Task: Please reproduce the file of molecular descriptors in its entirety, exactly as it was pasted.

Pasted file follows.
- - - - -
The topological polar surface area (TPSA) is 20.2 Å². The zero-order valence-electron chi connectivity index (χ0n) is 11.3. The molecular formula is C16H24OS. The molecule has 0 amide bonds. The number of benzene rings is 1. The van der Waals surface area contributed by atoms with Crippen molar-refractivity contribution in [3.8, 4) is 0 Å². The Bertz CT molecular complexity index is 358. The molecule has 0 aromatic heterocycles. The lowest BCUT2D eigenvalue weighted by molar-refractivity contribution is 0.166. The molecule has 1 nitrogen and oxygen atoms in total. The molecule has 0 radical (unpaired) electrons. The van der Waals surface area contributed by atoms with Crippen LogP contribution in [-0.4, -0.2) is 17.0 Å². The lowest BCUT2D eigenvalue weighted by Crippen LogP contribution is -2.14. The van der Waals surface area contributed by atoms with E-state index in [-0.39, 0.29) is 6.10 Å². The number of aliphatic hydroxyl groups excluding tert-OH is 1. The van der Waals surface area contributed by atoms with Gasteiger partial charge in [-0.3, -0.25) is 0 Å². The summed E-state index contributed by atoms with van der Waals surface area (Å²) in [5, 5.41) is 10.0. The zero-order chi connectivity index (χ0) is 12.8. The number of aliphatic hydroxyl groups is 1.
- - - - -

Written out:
The topological polar surface area (TPSA) is 20.2 Å². The zero-order valence-electron chi connectivity index (χ0n) is 11.3. The molecular formula is C16H24OS. The molecule has 0 amide bonds. The number of benzene rings is 1. The van der Waals surface area contributed by atoms with Crippen molar-refractivity contribution in [3.8, 4) is 0 Å². The Bertz CT molecular complexity index is 358. The molecule has 0 aromatic heterocycles. The lowest BCUT2D eigenvalue weighted by molar-refractivity contribution is 0.166. The molecule has 1 nitrogen and oxygen atoms in total. The molecule has 0 radical (unpaired) electrons. The van der Waals surface area contributed by atoms with Crippen LogP contribution in [-0.4, -0.2) is 17.0 Å². The lowest BCUT2D eigenvalue weighted by Crippen LogP contribution is -2.14. The van der Waals surface area contributed by atoms with E-state index in [-0.39, 0.29) is 6.10 Å². The number of aliphatic hydroxyl groups excluding tert-OH is 1. The van der Waals surface area contributed by atoms with Gasteiger partial charge in [-0.3, -0.25) is 0 Å². The summed E-state index contributed by atoms with van der Waals surface area (Å²) in [5, 5.41) is 10.0. The zero-order chi connectivity index (χ0) is 12.8. The number of aliphatic hydroxyl groups is 1.